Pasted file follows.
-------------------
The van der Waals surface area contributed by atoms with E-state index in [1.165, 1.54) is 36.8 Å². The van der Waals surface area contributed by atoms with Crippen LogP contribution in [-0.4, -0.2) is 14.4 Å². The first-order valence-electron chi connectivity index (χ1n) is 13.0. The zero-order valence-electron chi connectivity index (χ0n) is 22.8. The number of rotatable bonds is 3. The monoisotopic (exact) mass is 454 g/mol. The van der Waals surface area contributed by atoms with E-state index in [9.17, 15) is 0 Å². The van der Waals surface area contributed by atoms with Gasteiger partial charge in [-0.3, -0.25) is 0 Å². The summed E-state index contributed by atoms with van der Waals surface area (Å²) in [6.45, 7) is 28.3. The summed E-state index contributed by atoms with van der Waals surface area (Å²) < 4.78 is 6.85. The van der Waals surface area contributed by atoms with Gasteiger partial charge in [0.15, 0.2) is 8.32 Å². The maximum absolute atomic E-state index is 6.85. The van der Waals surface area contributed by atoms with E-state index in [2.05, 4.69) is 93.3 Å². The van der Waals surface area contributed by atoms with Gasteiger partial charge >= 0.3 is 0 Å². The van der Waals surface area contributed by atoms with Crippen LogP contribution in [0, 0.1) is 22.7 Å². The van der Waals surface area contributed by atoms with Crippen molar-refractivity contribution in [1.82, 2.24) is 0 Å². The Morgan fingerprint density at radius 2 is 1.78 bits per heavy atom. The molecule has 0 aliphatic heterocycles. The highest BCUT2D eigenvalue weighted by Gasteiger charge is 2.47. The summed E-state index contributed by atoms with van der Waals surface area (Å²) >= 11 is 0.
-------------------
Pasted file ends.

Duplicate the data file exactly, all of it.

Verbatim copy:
The van der Waals surface area contributed by atoms with E-state index in [1.165, 1.54) is 36.8 Å². The van der Waals surface area contributed by atoms with Crippen LogP contribution in [-0.4, -0.2) is 14.4 Å². The first-order valence-electron chi connectivity index (χ1n) is 13.0. The zero-order valence-electron chi connectivity index (χ0n) is 22.8. The number of rotatable bonds is 3. The monoisotopic (exact) mass is 454 g/mol. The van der Waals surface area contributed by atoms with E-state index in [9.17, 15) is 0 Å². The van der Waals surface area contributed by atoms with Gasteiger partial charge in [-0.3, -0.25) is 0 Å². The summed E-state index contributed by atoms with van der Waals surface area (Å²) in [6.45, 7) is 28.3. The summed E-state index contributed by atoms with van der Waals surface area (Å²) < 4.78 is 6.85. The van der Waals surface area contributed by atoms with Gasteiger partial charge in [0.15, 0.2) is 8.32 Å². The maximum absolute atomic E-state index is 6.85. The van der Waals surface area contributed by atoms with E-state index in [2.05, 4.69) is 93.3 Å². The van der Waals surface area contributed by atoms with Gasteiger partial charge >= 0.3 is 0 Å². The van der Waals surface area contributed by atoms with Crippen LogP contribution in [0, 0.1) is 22.7 Å². The van der Waals surface area contributed by atoms with Crippen molar-refractivity contribution in [1.82, 2.24) is 0 Å². The Morgan fingerprint density at radius 2 is 1.78 bits per heavy atom. The molecule has 0 aliphatic heterocycles. The highest BCUT2D eigenvalue weighted by Gasteiger charge is 2.47. The summed E-state index contributed by atoms with van der Waals surface area (Å²) >= 11 is 0.